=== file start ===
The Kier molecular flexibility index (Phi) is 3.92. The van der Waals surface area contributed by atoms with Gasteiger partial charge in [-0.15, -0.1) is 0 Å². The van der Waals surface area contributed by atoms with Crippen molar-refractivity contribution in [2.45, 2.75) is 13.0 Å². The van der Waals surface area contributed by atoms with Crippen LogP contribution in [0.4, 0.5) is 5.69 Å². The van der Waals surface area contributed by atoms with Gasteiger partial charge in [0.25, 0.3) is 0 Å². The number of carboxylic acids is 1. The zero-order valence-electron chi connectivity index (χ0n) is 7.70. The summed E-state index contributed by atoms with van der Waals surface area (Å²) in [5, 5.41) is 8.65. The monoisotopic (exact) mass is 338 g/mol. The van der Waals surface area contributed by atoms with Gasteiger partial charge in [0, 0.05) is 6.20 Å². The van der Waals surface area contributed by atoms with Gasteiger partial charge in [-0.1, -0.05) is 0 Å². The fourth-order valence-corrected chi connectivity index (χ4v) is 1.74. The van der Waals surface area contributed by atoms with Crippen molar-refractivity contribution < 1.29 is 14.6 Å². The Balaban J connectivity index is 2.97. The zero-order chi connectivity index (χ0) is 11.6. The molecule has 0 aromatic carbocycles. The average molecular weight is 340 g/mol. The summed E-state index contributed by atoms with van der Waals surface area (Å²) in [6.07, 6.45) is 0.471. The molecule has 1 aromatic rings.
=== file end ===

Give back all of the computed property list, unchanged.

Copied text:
The Kier molecular flexibility index (Phi) is 3.92. The van der Waals surface area contributed by atoms with Gasteiger partial charge in [-0.15, -0.1) is 0 Å². The van der Waals surface area contributed by atoms with Crippen molar-refractivity contribution in [2.45, 2.75) is 13.0 Å². The van der Waals surface area contributed by atoms with Crippen LogP contribution in [0.4, 0.5) is 5.69 Å². The van der Waals surface area contributed by atoms with Gasteiger partial charge in [0.25, 0.3) is 0 Å². The number of carboxylic acids is 1. The zero-order valence-electron chi connectivity index (χ0n) is 7.70. The summed E-state index contributed by atoms with van der Waals surface area (Å²) in [5, 5.41) is 8.65. The monoisotopic (exact) mass is 338 g/mol. The van der Waals surface area contributed by atoms with Gasteiger partial charge in [0, 0.05) is 6.20 Å². The van der Waals surface area contributed by atoms with Gasteiger partial charge in [-0.1, -0.05) is 0 Å². The fourth-order valence-corrected chi connectivity index (χ4v) is 1.74. The van der Waals surface area contributed by atoms with Crippen molar-refractivity contribution < 1.29 is 14.6 Å². The Balaban J connectivity index is 2.97. The zero-order chi connectivity index (χ0) is 11.6. The molecule has 0 aromatic carbocycles. The average molecular weight is 340 g/mol. The summed E-state index contributed by atoms with van der Waals surface area (Å²) in [6.07, 6.45) is 0.471. The molecule has 1 aromatic rings.